Stop getting stuck on the little things

I have now taught well over 350,000 people how to code in my teaching career. That's no small number to blink an eye at.

And over the years, I see a lot of different problems arise such as:

  • Impostor syndrome stopping people from applying for jobs
  • Not learning key coding concepts until their editor is perfect
  • Giving up because a project was "too hard"
  • Having no idea where to start, so they never start learning to code

There's a lot of reasons people get stuck on things. Some have valid reasons, some do not.

Today I want to talk about getting stuck on the small things.

If it's not coding related, move passed it!

Lots (and I mean LOTS) of people will get stuck on small things and never move passed it.

One example is the ability to write nice clean code. Yes, this is very important, but while you're learning to code you do not need to care about perfect code cleanliness. I don't care which best selling teacher on Udemy tells you code quality matters when you're just starting, it simply does not matter.

Over time your code quality will get better and better, and eventually you'll end up using a code formatter like Prettier or Black to fix all the code for you anyway.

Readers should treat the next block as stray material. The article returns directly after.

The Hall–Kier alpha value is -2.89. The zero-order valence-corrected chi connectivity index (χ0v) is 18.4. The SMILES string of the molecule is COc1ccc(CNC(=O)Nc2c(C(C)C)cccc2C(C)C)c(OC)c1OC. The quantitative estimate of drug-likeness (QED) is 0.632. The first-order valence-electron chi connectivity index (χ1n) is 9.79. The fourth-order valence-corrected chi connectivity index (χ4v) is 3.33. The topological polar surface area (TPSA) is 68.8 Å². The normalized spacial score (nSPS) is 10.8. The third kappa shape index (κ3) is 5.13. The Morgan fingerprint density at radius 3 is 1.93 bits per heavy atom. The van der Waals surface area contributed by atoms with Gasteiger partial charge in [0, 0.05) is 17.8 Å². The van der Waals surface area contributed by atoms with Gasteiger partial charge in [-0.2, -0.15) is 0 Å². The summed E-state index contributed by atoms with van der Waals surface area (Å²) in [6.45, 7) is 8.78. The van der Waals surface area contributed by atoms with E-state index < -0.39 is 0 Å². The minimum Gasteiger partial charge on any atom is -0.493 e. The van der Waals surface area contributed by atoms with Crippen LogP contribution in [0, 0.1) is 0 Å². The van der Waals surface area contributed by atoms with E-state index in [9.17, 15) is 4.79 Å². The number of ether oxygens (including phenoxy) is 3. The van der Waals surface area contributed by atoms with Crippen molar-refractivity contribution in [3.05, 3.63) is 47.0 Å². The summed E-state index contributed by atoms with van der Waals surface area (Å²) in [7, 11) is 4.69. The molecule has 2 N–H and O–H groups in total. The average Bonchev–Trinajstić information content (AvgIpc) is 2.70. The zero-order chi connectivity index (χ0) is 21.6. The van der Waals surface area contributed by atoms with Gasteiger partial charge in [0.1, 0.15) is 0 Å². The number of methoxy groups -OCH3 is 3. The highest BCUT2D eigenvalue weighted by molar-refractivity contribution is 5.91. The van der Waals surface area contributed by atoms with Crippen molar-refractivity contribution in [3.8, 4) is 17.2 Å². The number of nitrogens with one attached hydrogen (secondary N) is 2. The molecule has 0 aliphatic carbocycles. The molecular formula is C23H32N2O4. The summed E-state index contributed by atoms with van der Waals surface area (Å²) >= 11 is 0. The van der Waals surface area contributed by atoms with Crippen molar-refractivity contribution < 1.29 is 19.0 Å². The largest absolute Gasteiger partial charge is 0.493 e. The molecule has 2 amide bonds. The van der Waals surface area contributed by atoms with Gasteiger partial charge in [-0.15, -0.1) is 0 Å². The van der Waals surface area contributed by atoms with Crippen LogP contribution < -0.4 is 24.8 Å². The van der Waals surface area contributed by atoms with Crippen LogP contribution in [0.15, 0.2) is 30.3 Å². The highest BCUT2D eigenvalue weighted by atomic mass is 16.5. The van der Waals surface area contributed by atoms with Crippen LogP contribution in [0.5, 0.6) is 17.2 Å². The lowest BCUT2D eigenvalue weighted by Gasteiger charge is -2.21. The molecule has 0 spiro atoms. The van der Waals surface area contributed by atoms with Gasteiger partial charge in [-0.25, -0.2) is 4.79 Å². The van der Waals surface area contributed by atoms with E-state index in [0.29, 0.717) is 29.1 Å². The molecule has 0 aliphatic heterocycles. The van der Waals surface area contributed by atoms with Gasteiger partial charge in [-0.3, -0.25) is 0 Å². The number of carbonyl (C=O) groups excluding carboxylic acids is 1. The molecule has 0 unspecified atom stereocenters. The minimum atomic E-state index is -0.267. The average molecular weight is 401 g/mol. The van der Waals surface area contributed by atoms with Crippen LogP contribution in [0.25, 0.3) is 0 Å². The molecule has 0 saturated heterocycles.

Another example is your text editor. People see my text editor and think, "I need mine to be just like Kalob's". But that's simply not true. If you want, feel free to steal the things I use to make my VS Code look and act cool, but if you absolutely cannot get it to work within 15 minutes, just move on. It's highly likely that at some point in your future you'll change your editor settings, features and extensions anyway.

Remember: if it's not coding related, don't get stuck on it. Just move on.

Perfectionism is your enemy

Too many junior developers get stuck on making things perfect. But this is a double edged sword. You can't write perfect code as a junior dev, you just don't know all the things yet. And trying to write perfect code is a bad use of your learning time.

Once you get into a team, or find a job as a web developer, you'll learn how more senior developers write code and you'll be able to learn from them. For now, your time is best used learning core programming concepts and core web development concepts like network requests and "functions".